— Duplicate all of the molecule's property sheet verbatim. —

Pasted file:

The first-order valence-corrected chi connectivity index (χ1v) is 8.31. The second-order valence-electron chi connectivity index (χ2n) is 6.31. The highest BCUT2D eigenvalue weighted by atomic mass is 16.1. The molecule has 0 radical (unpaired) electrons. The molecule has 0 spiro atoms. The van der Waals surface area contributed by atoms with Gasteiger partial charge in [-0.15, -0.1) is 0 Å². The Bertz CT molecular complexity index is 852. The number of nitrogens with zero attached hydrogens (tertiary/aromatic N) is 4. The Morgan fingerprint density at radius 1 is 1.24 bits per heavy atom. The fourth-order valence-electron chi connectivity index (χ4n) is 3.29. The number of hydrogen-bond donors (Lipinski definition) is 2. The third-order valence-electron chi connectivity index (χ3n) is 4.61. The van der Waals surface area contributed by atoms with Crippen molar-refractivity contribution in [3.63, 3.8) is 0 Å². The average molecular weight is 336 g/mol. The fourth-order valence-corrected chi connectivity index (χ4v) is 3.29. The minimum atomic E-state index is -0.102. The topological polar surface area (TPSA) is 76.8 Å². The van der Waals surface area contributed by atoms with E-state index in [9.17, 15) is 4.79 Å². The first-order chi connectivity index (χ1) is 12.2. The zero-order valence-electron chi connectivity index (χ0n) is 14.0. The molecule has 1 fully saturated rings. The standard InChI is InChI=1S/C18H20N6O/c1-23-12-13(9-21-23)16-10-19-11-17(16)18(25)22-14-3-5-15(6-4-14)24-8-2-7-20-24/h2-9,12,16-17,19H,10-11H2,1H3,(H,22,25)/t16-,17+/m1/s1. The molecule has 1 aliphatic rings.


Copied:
The first-order valence-corrected chi connectivity index (χ1v) is 8.31. The second-order valence-electron chi connectivity index (χ2n) is 6.31. The highest BCUT2D eigenvalue weighted by atomic mass is 16.1. The molecule has 0 radical (unpaired) electrons. The molecule has 0 spiro atoms. The van der Waals surface area contributed by atoms with Gasteiger partial charge in [-0.15, -0.1) is 0 Å². The Bertz CT molecular complexity index is 852. The number of nitrogens with zero attached hydrogens (tertiary/aromatic N) is 4. The Morgan fingerprint density at radius 1 is 1.24 bits per heavy atom. The fourth-order valence-electron chi connectivity index (χ4n) is 3.29. The number of hydrogen-bond donors (Lipinski definition) is 2. The third-order valence-electron chi connectivity index (χ3n) is 4.61. The van der Waals surface area contributed by atoms with Crippen molar-refractivity contribution in [3.63, 3.8) is 0 Å². The average molecular weight is 336 g/mol. The fourth-order valence-corrected chi connectivity index (χ4v) is 3.29. The minimum atomic E-state index is -0.102. The topological polar surface area (TPSA) is 76.8 Å². The van der Waals surface area contributed by atoms with E-state index in [9.17, 15) is 4.79 Å². The first-order chi connectivity index (χ1) is 12.2. The zero-order valence-electron chi connectivity index (χ0n) is 14.0. The molecule has 1 fully saturated rings. The standard InChI is InChI=1S/C18H20N6O/c1-23-12-13(9-21-23)16-10-19-11-17(16)18(25)22-14-3-5-15(6-4-14)24-8-2-7-20-24/h2-9,12,16-17,19H,10-11H2,1H3,(H,22,25)/t16-,17+/m1/s1. The molecule has 1 aliphatic rings.